Harry Reid is starting to make sense.
I was afraid this day would come. Perhaps it’s an indication of the Apocalypse or, at the very least, that multiple blows to the head, received during my less-than-stellar amateur athletic career, have finally caught up with me.
It’s amazing what a politician will say when he isn’t running for anything or trying to hold onto power. This is one among many reasons I favor term limits, which are about as realistic as an Uber to Mars.
Nevertheless, the former Senate Democratic leader has called out his party’s presidential candidates for their unrealistic solutions to intractable problems such as rising health care costs and illegal immigration.
Reid recently told Vice that Bernie Sanders’ “Medicare-for-All” plan is the wrong way to go on health care. He favors retooling Obamacare. He also took issue with the idea of decriminalizing illegal border crossings.
“People want a fair immigration system. They don’t want an open-door invitation for everybody to come at once,” Reid said.
Reid might have also added, but didn’t, that it would be nice if Democrats would come up with an economic policy that wasn’t hatched on the campus of Sherwood Forest University in the Robin Hood School of Economics.
“We will tax the hell out of the wealthy,” said Bill de Blasio, Democratic candidate for president. He’s also rumored to be mayor of New York City but no one has seen him there recently.
The Democrats’ wish list of free stuff — health care for everyone, student loan forgiveness, college tuition, a guaranteed job — would total about $41 trillion. As Brian Riedl of the Manhattan Institute wrote in December, the math doesn’t work. Even if you took every penny from the top 1 percent, you wouldn’t fund a Medicare-for-all program. And doubling the top tax brackets (from 35 and 37 percent to 70 and 74 percent) “would close just one-fifth of the long-term Social Security and Medicare shortfall. Even seizing all annual income earned over $500,000 would not come close.”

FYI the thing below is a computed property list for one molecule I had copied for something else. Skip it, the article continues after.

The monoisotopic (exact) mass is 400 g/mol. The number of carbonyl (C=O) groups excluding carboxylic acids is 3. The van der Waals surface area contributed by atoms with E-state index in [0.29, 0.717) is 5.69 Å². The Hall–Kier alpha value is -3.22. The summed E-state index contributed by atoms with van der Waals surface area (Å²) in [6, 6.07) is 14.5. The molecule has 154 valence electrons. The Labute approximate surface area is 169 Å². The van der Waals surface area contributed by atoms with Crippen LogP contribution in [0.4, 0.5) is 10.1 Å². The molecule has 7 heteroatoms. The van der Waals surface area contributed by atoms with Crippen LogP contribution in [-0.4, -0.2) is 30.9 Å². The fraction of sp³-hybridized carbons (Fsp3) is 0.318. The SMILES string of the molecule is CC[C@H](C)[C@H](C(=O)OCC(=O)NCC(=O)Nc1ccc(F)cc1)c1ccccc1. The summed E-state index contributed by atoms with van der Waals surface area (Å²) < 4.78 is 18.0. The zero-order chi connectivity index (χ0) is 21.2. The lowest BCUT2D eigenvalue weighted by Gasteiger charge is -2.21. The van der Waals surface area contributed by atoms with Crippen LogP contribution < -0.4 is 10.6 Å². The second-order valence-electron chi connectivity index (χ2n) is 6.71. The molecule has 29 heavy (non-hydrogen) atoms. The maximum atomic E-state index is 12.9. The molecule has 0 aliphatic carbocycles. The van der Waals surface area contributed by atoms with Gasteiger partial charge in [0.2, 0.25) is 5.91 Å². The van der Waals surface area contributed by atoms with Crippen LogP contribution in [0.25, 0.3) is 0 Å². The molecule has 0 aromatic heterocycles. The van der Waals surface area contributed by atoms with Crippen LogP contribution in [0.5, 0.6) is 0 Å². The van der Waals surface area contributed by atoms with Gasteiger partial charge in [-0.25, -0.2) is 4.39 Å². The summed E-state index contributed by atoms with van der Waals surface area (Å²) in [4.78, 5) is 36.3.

What all that means is the middle class will eventually bear the burden of these government giveaways. If you didn’t consider yourself wealthy before, congratulations.
This isn’t about “fairness” either. “The top-earning 20 percent of taxpayers earn 53 percent of the income, yet pay 69 percent of all federal taxes, including 88 percent of all income taxes,” Riedl wrote, based on numbers from the Congressional Budget Office.
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So, the idea that the rich will fund the Democratic Socialist agenda is either a leftist fantasy or an outright lie. Of course, when you don’t have any serious ideas that don’t involve a massive redistribution of wealth, fantasies and lies will do nicely.
The odd thing is progressives continue to push these policies despite the fact that we can all see they don’t work.
“The annual household income necessary to buy a median-priced home now tops $320,000,” wrote New York Times columnist Farhad Manjoo in May. “Yet the streets there are a plague of garbage and needles and feces, and every morning brings fresh horror stories from a ‘Black Mirror’ hellscape: Homeless veterans are surviving on an economy of trash from billionaires’ mansions.”
There is a serious shortage of affordable housing in California. Yet, the Democratic legislature doesn’t seem to have the stomach to do anything about it, which Manjoo calls “another chapter in a dismal saga of Nimbyist urban mismanagement that is crushing American cities.”
“Not-in-my-backyardism is a bipartisan sentiment,” he wrote, “but because the largest American cities are populated and run by Democrats—many in states under complete Democratic control—this sort of nakedly exclusionary urban restrictionism is a particular shame of the left.”
It’s a searing indictment of ultra-progressivism but for those who think he’s wrong, the evidence suggests otherwise.
You might have heard about California liberals wanting to secede from the United States.
There are a lot of reasons why they won’t be going anywhere anytime soon.
Mainly, they won’t be able to afford the gas.
Rich Manieri is a Philadelphia-born journalist and author. He is currently a professor of journalism at Asbury University in Kentucky. You can reach him at firstname.lastname@example.org.